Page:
A study by Wright State University students suggests that social media can be utilized to detect COVID-related events before the news media and potentially could be used to understand public reaction and quickly react to emergent pandemics.
Titled “Leveraging Natural Language Processing to Mine Issues on Twitter During the COVID-19 Pandemic,” the study has been accepted for presentation at a prestigious virtual big data conference hosted by the Institute of Electrical and Electronics Engineers in December.
“They generated a machine to filter out relevant tweets about COVID with over 90% accuracy — one of the first studies to do this,” said William Romine, director of Wright State’s Data Science for Education Laboratory.
The study was conducted by computer science and engineering students Ankita Agarwal, Preetham Salehundam and Swati Padhee. Romine and Tanvi Banerjee, associate professor of computer science, were co-authors of the research paper.
Romine said social media allows access to timely information about disease symptoms and its prevention and can play an essential role in understanding public attitudes and behaviors during crises. Efficient identification of thoughts, attitudes, feelings and concerns about the COVID-19 pandemic can help policymakers, health care professionals and the public identify concerns and address them, he said.
Agrawal said the most challenging part of the study was identifying gaps in the literature related to COVID-19 and coming up with novel research questions that would yield interesting results.
“We tried to connect the dots with the topics we observed from the relevant tweets with major media coverage of the pandemic,” said Padhee, a Ph.D. student who served as a mentor to the other student researchers. “Furthermore, we also made sure that while we continue to explore the data to find meaningful insights, we also prepare it to share with the research community as we are still in the middle of the pandemic.”
The students generated a dataset of over 688,000 relevant tweets between Jan. 1 and April 30 that can be used by researchers to understand public discussions of COVID-19.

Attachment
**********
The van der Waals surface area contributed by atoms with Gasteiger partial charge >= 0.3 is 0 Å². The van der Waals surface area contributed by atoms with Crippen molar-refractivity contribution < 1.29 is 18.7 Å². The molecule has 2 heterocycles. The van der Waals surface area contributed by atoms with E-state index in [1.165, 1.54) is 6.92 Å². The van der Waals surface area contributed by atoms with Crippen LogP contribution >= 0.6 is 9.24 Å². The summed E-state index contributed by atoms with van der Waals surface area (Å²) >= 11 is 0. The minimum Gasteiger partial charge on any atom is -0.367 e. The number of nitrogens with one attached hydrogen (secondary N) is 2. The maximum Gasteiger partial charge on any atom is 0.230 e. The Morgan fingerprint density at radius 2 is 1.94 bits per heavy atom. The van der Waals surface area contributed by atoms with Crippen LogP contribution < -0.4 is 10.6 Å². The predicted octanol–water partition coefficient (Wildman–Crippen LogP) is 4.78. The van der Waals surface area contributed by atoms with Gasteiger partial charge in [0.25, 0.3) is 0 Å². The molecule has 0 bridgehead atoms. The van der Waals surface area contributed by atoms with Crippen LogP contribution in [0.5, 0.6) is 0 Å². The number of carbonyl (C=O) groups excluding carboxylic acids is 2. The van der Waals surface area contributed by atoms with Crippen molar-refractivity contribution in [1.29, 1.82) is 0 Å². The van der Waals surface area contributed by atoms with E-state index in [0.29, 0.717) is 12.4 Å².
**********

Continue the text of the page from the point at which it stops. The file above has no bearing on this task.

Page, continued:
“The most important finding is how we can use Twitter data to evaluate the opinions of people around the globe,” said Salehundam. “The fascinating part is how we could identify the topics people are discussing with the events happening as the pandemic started to unfold.”
Interest in case statistics and the origins of the coronavirus prevailed through January. Into February and through March, once the coronavirus was officially declared a pandemic, interest in the public health response took hold. Concerns about the government response began prevailing at the end of February.
“We think these topics, and their order of emergence, may be relevant not only to COVID-19 but also to future pandemics,” said Romine. “Their work tied these topics to the actual events that were occurring, showing that social media if taken collectively gives detailed and accurate insights into what is happening with the pandemic and can potentially be used to detect COVID-related events faster than the news cycle.”
Banerjee said the research lays the foundation for a deeper study into the thoughts and sentiment of the public as the pandemic continues to spread.
“What we hope to pursue further is to detect fake news within the tweets we mined and see what kind of response that generated in the public, as a precursor to help label misinformation in social media,” Banerjee said.